The Eternal Quest for Starting Pitching


A little over a year ago the Blue Jays made headlines throughout the MLB community when they orchestrated a ten player blockbuster trade with the miserable Marlins of Miami. The trade was originally centered around 6’7 RHP Josh Johnson, but eventually grew to include one of the best shortstops in the game (Jose Reyes,) a savvy, veteran LHP (Mark Buehrle,) and a backup catcher (John Buck).

Less than a month after that trade, the Blue Jays went out and traded their two top prospects (Travis d’Arnaud and Noah Syndergaard) to the New York Mets in exchange for 2012 NL Cy Young Winner R.A Dickey. The Blue Jays and GM Alex Anthopolous were praised throughout the baseball world and were starting to garner attention as a possible World Series contender. There was even talk in some circles that the Blue Jays had one of the top rotations in all of baseball.

The only real concerns heading into the season was whether or not Josh Johnson, a free agent at the end of the season, would re-sign in Toronto, and if so, what would the cost be? But really, what else was there to worry about? The Blue Jays had gone out and shored up their one glaring position of weakness (starting pitching) in two “brilliant” trades, and all it cost them was some prospects from an already deep system. All there was left to do was to bust out the GPS and start planning the parade route.

*Cue sound of screeching brakes*

Here we are at the end of the 2013 season and in the midst of the frantic MLB offseson. Josh Johnson did re-sign today. Unfortunately, or fortunately depending on how you viewed his season, it was not with the Blue Jays. The San Diego Padres and JJ officially announced the signing of a 1yr/$8.5 million contract. This was a far cry from the rumoured 5yr/$100 million contract extensions that were being talked about prior to his disastrous 2013 season in Toronto.

To say that Johnson struggled during his one year tenure would be sugar coating it a bit. JJ laid an egg to the tune of a 2-8 record to go along with a 6.20 ERA through 16 starts. Although he did experience a positive career high in K/9 (9.2) he was also a negative WAR pitcher on the season (-1.5). Johnson’s decision to sign in San Diego isn’t overly surprising following his time in Toronto. It was no secret that he was looking to rejoin the National League, and was looking for a one year deal in order to “re-establish” his value. What better place for a pitcher to pad his stats following a dismal season than pitching friendly Petco Park in San Diego.


It should be safe to assume that JJ will have a rebound year (could it get any worse?) and maybe will translate that into the payday that he was looking to land this year. Ideally for Johnson, he will turn out to be next years Ervin Santana. Santana, currently a free agent, was also a negative WAR pitcher following a miserable 2012 season in Anaheim. The Angels flipped Santana, as well as cash, to the Royals in exchange for a minor league pitcher. Last year, despite a sub .500 record, Santana pitched remarkably well for the Royals and is currently looking to parlay his season into a multi-year deal in the $100+ million neighbourhood. Are you telling me that former NL ERA champion Josh Johnson isn’t capable of doing the same thing?

Besides, losing their “centerpiece” in the 2012 Marlins trade, the Blue Jays have also seen the free agent pitching market shorten by another name. Josh Johnson’s signing with the Padres comes one day after veteran RHP Tim Hudson and the San Francisco Giants formalized a 2yr/$23 million deal. This years crop of free agent starters was already considered so-so to begin with and with players starting to sign, the rush to add players may be on. This years market features a group of retreads, question marks, “has-beens,” and even some “never-weres.”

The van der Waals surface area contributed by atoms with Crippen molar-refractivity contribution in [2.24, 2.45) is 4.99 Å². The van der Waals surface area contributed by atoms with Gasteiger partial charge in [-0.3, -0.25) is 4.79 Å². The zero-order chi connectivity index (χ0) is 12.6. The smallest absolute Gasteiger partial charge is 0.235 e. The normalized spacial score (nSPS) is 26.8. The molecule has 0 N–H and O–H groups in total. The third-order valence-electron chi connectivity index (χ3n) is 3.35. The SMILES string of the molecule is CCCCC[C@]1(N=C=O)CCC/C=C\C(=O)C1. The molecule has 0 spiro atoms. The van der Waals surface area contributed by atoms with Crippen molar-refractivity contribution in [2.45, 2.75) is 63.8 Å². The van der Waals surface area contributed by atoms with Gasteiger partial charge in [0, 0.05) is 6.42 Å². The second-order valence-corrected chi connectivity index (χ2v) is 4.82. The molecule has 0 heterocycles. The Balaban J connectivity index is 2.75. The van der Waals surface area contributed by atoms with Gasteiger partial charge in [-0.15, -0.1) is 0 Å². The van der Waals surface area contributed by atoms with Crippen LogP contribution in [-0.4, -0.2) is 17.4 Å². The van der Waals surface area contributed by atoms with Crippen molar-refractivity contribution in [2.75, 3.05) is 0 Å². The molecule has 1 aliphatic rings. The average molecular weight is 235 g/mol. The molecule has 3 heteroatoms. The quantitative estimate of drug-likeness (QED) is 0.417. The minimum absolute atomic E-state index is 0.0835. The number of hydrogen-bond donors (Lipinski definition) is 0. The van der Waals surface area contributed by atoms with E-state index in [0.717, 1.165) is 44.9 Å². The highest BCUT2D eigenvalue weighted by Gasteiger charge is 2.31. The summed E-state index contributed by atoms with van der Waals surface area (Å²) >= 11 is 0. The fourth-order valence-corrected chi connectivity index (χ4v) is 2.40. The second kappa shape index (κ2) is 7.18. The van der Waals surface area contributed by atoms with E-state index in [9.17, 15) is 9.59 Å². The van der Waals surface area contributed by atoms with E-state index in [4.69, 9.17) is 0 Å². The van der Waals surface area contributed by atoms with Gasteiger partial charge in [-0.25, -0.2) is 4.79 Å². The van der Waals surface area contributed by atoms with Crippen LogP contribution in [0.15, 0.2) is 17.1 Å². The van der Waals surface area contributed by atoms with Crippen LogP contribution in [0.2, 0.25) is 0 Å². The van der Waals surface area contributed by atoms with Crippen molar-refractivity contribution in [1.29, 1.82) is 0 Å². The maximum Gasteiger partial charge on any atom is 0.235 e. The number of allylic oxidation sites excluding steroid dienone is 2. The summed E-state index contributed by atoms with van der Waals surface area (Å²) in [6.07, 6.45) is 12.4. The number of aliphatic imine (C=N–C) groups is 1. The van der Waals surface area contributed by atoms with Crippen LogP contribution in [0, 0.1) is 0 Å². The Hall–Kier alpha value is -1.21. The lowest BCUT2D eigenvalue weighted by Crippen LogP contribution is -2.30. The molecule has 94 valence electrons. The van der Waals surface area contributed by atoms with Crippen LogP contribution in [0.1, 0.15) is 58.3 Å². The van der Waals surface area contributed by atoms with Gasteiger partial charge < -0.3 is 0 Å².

The best pitcher available (Masahiro Tanaka) hasn’t even thrown a ball in the MLB, and the best of the rest are rounded out by Matt Garza, Ubaldo Jimenez, Ervin Santana, Hiroki Kuroda, and Ricky Nolasco. In order for the Blue Jays, or any team for that matter, to sign any one of these guys is going to take a multi-year deal in excess of $100 million.

Are they worth it? No, probably not, but unfortunately that’s the reality of the current free agency market. If you don’t think they’re worth it remember that the Giants did infamously give Barry Zito 7yrs/$126 million deal back in 2007. More recently the Red Sox doled out 5yrs/$82 million to John Lackey in 2010, and the Tigers paid Anibal Sanchez $5yrs/$80 million just last off season.


So where does that leave Anthopolous and the Blue Jays heading into the 2014 season? The one glaring take-away from last season was the importance of having depth in your rotation. Last season the Jays were forced to go to war with the Todd Redmond Chien-Ming Wang, Ramon Ortiz and the rest of the Buffalo Bisons starting rotation. I’m sorry, but in no world can you even dream of contending when you’re giving away (multiple) starts to those names; even spot starting them isn’t in the best interest of any (wannabe) contender.

Luckily, with Drew Hutchison, and Kyle Drabek returning from Tommy John season, and prospects Sean Nolin and Marcus Stroman expected to start in AAA, this years AAA call-up offer more hope than the turd sandwich that was served up last season. The Blue Jays are also counting on a healthy return from Brandon Morrow, but how much can you expect a guy coming back from forearm issues to contribute? Morrow isn’t the only question mark either; there is also the question of if and when Ricky Romero will ever be able to return to the starting rotation in Toronto. Despite spending nearly the entire season in AAA Buffalo, Romero didn’t put up the numbers that makes you believe that he is ready to return to the bigs.